If you haven't been paying attention to IoT (Internet of Things), you've been missing out on one of the most important technology trends in the last several years. Simply put, IoT assigns IP addresses to everything from thermostats to refrigerators. This allows these devices to participate in a control and information Web that allows even the humblest of gadgets to become part of comprehensive, network- and Internet-based solutions.
Examples of real life IoT include:
Jewelry store chain, Alex and Ani, uses IoT technology to track customer movement throughout a store. This allows each store to optimize product displays to maximize sales.
UPS equips its trucks with IoT sensors that monitor and report on speed, miles per gallon, and the health of the engine.
John Deere created IoT devices that inform farmers of the moisture content and temperature of the soil on their farms.
Disney's MagicBands allow vacationers to do everything from buy lunch, go through turnstiles, and make reservations for special attractions.
I could go on and on about IoT products and solutions, but I am sure you get the point. Gathering data from all these disparate data points allows us to monitor, control, and implement change from centralized, network-based services. The more we know about something in real-time, the easier it becomes to achieve the results we desire.
I am a software guy, and I tend to approach everything from the standpoint of computer languages and coding. I figured that if you write enough lines of Java code you have yourself an IoT solution. Of course, software without the hardware to run it is just a bunch of worthless bits and bytes.
The more I explore IoT and the world of embedded sensors and wearable devices, the more I see how important its ecosystem of development boards is. Let's face it, you can't expect someone to walk around with a PC strapped to his or her arm. You want specialized hardware that can be miniaturized to the point where the wearer is oblivious to its size.
Despite my software slant, it didn't take me too much time and effort to gain a real appreciation for the platforms that developers are turning to when they want to hang an IP address off a parking meter or headband. That investigation led me to this list of the top boards used by the leading IoT solutions. While it's far from complete, these six hardware platforms are found in many of the leading IoT solutions.
At the top of my list is the Intel Edison. About the size of a U.S. quarter, this baby has a lot of power. Powered by the Intel Atom SoC dual-core CPU, it has built-in Wi-Fi, Bluetooth LE, and a 70-pin connector that supports a variety of peripherals. In terms of programming languages and operating systems, it supports Yocto Linux, Arduino, Python, Node.js, and Wolfram. Its extremely low power consumption makes it ideal for size-sensitive embedded designs.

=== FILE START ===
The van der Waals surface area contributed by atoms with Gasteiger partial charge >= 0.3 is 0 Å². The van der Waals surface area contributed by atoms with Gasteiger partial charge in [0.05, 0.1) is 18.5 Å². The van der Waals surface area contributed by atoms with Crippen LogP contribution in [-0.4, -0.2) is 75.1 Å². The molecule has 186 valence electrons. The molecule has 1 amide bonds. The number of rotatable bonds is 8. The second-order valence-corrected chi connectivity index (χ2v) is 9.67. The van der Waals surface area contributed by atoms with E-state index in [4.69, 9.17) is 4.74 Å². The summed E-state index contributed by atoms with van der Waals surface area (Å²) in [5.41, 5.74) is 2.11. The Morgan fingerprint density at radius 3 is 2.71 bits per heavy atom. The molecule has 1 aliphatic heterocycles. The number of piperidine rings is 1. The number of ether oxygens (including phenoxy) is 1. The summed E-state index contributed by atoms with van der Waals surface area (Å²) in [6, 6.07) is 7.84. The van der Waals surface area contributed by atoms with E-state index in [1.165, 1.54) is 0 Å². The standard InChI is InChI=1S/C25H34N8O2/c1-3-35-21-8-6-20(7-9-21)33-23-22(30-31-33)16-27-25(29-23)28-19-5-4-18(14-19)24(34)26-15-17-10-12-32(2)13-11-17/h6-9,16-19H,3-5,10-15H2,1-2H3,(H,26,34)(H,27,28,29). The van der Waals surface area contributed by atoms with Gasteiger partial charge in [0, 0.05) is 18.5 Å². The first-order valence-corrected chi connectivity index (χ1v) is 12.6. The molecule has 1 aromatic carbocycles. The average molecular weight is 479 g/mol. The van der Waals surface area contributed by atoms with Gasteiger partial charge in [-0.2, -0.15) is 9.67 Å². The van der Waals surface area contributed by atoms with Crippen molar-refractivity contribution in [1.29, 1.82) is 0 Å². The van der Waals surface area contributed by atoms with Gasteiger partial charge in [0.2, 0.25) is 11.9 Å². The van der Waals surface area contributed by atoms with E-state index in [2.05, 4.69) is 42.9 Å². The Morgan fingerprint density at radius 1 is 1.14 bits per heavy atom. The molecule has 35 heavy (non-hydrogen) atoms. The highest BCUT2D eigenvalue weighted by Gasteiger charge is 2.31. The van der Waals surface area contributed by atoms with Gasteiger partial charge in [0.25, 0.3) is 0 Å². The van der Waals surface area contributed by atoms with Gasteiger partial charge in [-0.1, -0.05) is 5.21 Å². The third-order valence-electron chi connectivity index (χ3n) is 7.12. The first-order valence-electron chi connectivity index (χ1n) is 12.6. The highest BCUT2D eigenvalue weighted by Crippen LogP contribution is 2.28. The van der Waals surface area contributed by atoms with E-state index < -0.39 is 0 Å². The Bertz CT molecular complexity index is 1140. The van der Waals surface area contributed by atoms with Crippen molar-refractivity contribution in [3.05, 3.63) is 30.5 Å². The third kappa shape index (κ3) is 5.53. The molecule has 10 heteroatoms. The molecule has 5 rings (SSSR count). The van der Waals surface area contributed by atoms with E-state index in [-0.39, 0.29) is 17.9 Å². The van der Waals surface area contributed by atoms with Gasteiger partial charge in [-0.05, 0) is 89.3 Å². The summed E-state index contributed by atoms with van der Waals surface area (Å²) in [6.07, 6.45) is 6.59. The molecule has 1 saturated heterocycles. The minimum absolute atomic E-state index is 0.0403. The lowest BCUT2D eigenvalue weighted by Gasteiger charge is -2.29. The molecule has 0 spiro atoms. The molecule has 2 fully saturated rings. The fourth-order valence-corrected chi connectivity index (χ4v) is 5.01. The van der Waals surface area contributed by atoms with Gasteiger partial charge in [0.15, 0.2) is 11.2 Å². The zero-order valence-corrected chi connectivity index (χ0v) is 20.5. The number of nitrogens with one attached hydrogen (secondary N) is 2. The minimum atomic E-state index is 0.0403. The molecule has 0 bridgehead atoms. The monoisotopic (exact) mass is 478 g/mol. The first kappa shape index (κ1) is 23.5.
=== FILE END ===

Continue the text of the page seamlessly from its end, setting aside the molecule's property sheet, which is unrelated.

The Arduino Uno is not the new kid on the block, but it has been a rock star in the embedded world. Built around the Atmel ATmega328 processor, it features 14 digital IOs, 6 analog inputs, and is programmed with the user-friendly Arduino IDE (Integrated Design Environment). While it doesn't have all the bling of the Intel Edison, it has more than enough power and features to fit into quite a few IoT solutions.
The Freescale Semiconductor Freedom Board has a lot going for it. This inexpensive board is equipped with a capacitive touch slider, accelerometer, and magnetometer. Its wide range of power options (coin cell, USB, or external power supply) make it ideal for quite a few embedded designs.
Built around the Sitara AM335x Cortex A8 processor, the Texas Instruments Industrial Communications Engine packs a wallop. In addition to having the ability to run Windows, this baby comes with an integrated Programmable Real-Time Unit (PRU) making it ideal for real-time communications.
There are two things that stand out about the STMicroelectronics Discovery. First, it's a very low cost development board with more than enough power to satisfy most IoT engineers. Second, it comes equipped with an on-board digital microphone, a DAC (digital Audio Converter), and a class D speaker driver. This makes it a great platform for inexpensive audio IoT solutions.
The DragonBoard 410c differentiates itself from many of the other boards with its four on-board USB ports, Wi-Fi, Bluetooth, and an HDMI interface. On top of that, it supports Android 5.1, Linux Ubuntu, and Windows 10. While it's too big for wearable technology, the DragonBoard is the perfect platform for solutions that require network flexibility and multiple connectivity options.
Clearly, there are a number of hardware options to choose from for developers looking to create the next big healthcare wearable or wireless security device. Each application will have its own unique set of requirements, but the hardware vendors appear to be in lockstep with those needs. Do you need Wi-Fi and Bluetooth? There's a board for that. Are you looking to load unified communications into an IoT form factor? There's a board for that, too. Do you need something small enough to wear on your wrist? You get the picture.
As a software guy, I don't always appreciate the underlying technology that enables my code to run, but playing around with IoT has opened up my eyes to a world of chips and interfaces I used to take for granted.
Now, if only I can find the time to work on that IoT glove that will turn me into a ukulele virtuoso extraordinaire.